Peter says seed processors face an ever-growing number of challenges. “The modern thinking is that everything we eat must have no residues or pesticides on it. More and more active ingredients are being banned by the EU and UK, and these were used to control weeds and diseases. To an extent, I understand, of course. But without active ingredients, we’re getting more seed discoloration from diseases and far more weed seeds.”
Brands and consumers are becoming more discerning, too, he says. “I’m looking at a bag of uncleaned camelina seeds; the good seeds are orange and about 25% are black, which must be removed. Consumers don’t want any discoloration.” Fortunately, the SORTEX A’s InGaAs technology ensures that Fairking achieves a consistent quality of products by removing any light and dark defects, color defects and foreign materials.
Peter adds: “The seeds we handle are also very small. This is where the SORTEX A really comes into its own as it can handle the tiniest seeds. And it’s helped us to reduce good product ending up in waste.
“Using de-stoners and mechanical sorters, we were ending up with as much as 40% waste, because we couldn’t clean finely enough. But the SORTEX A has given us the flexibility and accuracy to recover such batches and more than half that figure. This type of product simply cannot be cleaned by any other mechanical machine.”
Peter is similarly impressed with the SORTEX A when cleaning borage. “Sclerotia is a black fungus that grows in the stem of a borage plant. It’s the same color and size as the borage. While no gravity table or dressing table can separate it out, SORTEX InGaAs technology does a great job of detecting and removing it. We can now grade and effectively discriminate seeds by shape/composition, color, density and air classification, which gives us the best combination all around,” he enthuses.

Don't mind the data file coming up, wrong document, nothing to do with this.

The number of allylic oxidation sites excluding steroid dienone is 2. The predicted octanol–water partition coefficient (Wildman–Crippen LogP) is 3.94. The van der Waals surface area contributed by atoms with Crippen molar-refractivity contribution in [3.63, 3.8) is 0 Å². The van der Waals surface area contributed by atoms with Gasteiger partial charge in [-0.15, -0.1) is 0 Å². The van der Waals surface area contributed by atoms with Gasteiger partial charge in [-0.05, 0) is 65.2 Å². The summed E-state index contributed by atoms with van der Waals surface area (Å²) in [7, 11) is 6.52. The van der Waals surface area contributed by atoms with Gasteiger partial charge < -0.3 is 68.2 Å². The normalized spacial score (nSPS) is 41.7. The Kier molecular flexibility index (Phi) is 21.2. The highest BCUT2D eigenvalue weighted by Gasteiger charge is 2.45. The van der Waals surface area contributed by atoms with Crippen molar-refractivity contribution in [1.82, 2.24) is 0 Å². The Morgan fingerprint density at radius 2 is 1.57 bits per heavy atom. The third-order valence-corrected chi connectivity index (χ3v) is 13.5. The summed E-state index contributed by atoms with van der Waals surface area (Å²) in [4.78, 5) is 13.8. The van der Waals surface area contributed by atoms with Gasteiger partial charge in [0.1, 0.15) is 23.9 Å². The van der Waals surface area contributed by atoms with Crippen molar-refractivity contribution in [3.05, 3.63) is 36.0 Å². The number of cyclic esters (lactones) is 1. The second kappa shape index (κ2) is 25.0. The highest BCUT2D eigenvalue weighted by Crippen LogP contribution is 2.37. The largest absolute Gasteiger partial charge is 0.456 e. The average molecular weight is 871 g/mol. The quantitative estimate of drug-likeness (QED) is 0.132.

Passing the test
So how and why did Fairking choose its SORTEX A? “We were delighted to arrange a trial for Peter and Andrew in London in February 2020, so they could see the SORTEX A ColorVision up close,” recalls Alex Vaks, Sales Manager, UK and Ireland for Bühler UK Ltd. “Trials were carried out on chia, borage, quinoa, echium and camelina, and Peter and Andrew were very happy with the results.”
Peter adds: “We provided a sample product and Bühler’s experts set up the color map. During our visit we found out just how well the SORTEX A performs. We were also shown the inventory of spare parts, so we know that if we ever need anything, it’s easily accessible.”
Later, Bühler held meetings with Roger [Fairs of Tey Farms], to ensure that the correct platform and system were engineered for the SORTEX A, which was ordered in June 2020 and installed a few months later.
Although a long time ago, Peter fondly recalls the first ever Bühler demonstration he attended. “It was in 1972. I remember afterwards sitting in a pub in London and You’re So Vain by Carly Simon came on the jukebox. That’s how I remember the year,” he states. “We were sorting peas, beans and navy beans at the time. Bühler has come a long way since then – so have we!” he laughs.